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Economies of Size and Scale in Agriculture: An Interpretive Review of Empirical Measurement

Arne Hallam
Review of Agricultural Economics
Vol. 13, No. 1 (Jan., 1991), pp. 155-172
Stable URL: http://www.jstor.org/stable/1349565
Page Count: 18
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Economies of Size and Scale in Agriculture: An Interpretive Review of Empirical Measurement
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Abstract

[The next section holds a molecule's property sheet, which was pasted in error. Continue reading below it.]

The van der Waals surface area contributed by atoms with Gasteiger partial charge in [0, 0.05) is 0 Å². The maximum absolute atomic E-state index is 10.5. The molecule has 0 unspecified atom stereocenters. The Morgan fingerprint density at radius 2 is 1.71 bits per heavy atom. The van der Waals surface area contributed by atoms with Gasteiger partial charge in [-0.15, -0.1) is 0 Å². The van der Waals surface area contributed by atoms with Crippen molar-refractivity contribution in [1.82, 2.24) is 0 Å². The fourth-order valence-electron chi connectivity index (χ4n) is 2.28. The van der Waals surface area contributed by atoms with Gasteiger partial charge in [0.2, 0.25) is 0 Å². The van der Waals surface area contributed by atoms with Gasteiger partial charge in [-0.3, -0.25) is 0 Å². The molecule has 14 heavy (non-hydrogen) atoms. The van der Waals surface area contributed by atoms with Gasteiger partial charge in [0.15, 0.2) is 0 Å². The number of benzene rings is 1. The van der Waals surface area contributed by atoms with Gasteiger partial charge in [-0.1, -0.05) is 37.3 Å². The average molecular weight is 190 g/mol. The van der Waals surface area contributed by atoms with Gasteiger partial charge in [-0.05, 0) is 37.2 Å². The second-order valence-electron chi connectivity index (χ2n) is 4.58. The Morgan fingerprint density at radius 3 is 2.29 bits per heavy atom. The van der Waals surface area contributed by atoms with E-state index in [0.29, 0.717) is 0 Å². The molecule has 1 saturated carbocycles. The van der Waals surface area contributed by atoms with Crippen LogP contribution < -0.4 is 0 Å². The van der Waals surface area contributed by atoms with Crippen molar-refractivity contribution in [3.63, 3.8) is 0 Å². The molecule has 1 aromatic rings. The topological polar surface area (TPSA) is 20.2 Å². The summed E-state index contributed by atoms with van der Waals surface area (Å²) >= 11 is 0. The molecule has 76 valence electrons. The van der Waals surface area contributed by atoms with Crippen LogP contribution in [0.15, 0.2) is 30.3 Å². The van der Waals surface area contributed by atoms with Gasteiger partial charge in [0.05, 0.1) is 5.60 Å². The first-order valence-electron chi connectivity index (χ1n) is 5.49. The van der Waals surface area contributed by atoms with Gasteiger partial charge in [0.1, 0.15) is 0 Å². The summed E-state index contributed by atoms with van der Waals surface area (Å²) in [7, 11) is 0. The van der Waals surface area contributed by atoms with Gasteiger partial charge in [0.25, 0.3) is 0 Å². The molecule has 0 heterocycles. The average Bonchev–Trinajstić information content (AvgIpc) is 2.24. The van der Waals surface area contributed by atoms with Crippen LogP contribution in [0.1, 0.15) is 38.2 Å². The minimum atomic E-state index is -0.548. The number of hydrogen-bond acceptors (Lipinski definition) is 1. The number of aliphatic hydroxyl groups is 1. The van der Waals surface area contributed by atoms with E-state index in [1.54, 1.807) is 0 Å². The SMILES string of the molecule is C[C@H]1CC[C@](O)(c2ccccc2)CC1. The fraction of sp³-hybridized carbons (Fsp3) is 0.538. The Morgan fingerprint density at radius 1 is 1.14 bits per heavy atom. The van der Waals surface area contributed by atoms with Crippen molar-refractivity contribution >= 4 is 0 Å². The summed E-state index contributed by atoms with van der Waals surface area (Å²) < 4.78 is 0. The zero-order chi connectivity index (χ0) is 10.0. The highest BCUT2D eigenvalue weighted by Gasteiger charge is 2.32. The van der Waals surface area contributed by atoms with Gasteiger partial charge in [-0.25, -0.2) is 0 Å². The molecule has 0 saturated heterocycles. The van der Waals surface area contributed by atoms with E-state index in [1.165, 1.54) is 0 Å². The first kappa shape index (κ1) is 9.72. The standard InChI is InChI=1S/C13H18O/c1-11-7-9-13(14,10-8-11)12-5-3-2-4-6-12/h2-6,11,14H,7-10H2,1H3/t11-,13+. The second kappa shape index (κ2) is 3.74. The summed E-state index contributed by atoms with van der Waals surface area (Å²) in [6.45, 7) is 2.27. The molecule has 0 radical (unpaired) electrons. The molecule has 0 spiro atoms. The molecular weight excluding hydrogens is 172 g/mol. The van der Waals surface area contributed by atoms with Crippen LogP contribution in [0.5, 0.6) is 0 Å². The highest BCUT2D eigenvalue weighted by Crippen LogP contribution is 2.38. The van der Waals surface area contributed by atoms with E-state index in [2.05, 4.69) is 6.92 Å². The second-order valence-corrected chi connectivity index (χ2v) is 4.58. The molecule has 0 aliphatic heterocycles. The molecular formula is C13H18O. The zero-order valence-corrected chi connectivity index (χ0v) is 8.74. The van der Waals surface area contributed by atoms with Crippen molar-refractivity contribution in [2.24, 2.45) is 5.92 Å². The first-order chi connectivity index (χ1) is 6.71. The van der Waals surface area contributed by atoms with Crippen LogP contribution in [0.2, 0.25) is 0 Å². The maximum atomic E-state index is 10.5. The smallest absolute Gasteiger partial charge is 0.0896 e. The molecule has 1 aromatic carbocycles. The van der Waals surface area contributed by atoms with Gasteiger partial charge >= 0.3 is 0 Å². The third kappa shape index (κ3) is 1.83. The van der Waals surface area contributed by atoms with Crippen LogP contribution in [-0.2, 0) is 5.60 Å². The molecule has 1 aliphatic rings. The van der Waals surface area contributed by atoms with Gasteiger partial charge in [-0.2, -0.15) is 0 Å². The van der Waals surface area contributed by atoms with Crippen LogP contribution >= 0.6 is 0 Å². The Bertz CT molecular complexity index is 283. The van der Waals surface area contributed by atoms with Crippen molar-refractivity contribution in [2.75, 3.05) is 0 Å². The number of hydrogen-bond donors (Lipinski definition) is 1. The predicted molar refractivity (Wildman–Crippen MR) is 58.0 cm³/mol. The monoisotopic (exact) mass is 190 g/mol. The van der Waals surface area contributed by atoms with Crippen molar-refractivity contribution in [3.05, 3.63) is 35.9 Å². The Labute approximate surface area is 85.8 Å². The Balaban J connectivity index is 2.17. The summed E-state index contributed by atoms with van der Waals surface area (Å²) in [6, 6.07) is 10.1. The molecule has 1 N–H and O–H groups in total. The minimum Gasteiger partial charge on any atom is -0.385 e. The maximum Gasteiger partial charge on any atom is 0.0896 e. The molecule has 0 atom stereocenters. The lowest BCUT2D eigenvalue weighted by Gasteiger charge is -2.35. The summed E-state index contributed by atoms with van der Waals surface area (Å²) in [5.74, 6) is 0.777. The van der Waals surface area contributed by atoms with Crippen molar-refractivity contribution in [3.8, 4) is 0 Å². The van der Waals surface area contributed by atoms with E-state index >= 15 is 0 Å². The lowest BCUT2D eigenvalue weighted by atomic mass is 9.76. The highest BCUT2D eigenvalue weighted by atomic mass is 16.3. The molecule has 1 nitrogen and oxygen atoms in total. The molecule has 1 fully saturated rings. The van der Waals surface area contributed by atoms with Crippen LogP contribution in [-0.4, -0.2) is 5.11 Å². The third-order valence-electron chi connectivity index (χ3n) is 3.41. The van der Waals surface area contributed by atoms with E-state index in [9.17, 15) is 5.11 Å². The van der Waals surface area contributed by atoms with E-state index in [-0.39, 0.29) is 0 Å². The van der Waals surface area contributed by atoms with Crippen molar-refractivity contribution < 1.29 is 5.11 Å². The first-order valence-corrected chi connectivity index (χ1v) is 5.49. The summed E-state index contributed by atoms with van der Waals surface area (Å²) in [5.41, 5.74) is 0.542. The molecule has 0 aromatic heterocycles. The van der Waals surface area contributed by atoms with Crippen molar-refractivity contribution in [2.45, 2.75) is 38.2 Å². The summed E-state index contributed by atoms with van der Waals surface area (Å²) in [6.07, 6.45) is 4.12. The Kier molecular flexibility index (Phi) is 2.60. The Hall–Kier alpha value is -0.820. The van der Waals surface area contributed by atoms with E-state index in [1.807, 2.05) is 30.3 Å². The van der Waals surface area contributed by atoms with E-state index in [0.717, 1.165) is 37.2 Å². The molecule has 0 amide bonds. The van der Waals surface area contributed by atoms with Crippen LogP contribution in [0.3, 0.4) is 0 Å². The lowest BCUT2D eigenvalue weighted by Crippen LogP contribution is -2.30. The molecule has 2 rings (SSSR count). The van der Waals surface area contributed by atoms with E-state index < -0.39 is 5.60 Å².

Empirical studies of economies of size in agriculture have generally found the cost curve to be "L"-shaped. Changes in the structure of agriculture over time are not necessarily consistent with this cost structure. These differences can be reconciled by appeal to external, non-size factors, and to difficulties in correctly measuring size economies. In addition to size economies, important factors affecting the size structure of agriculture include pecuniary economies at the firm and industry level, technical change, management and information, values and goals, and opportunity costs outside the agricultural sector. Size economies may be incorrectly measured due to poor data, misspecified technologies, unrealistic assumptions, and aggregation error.

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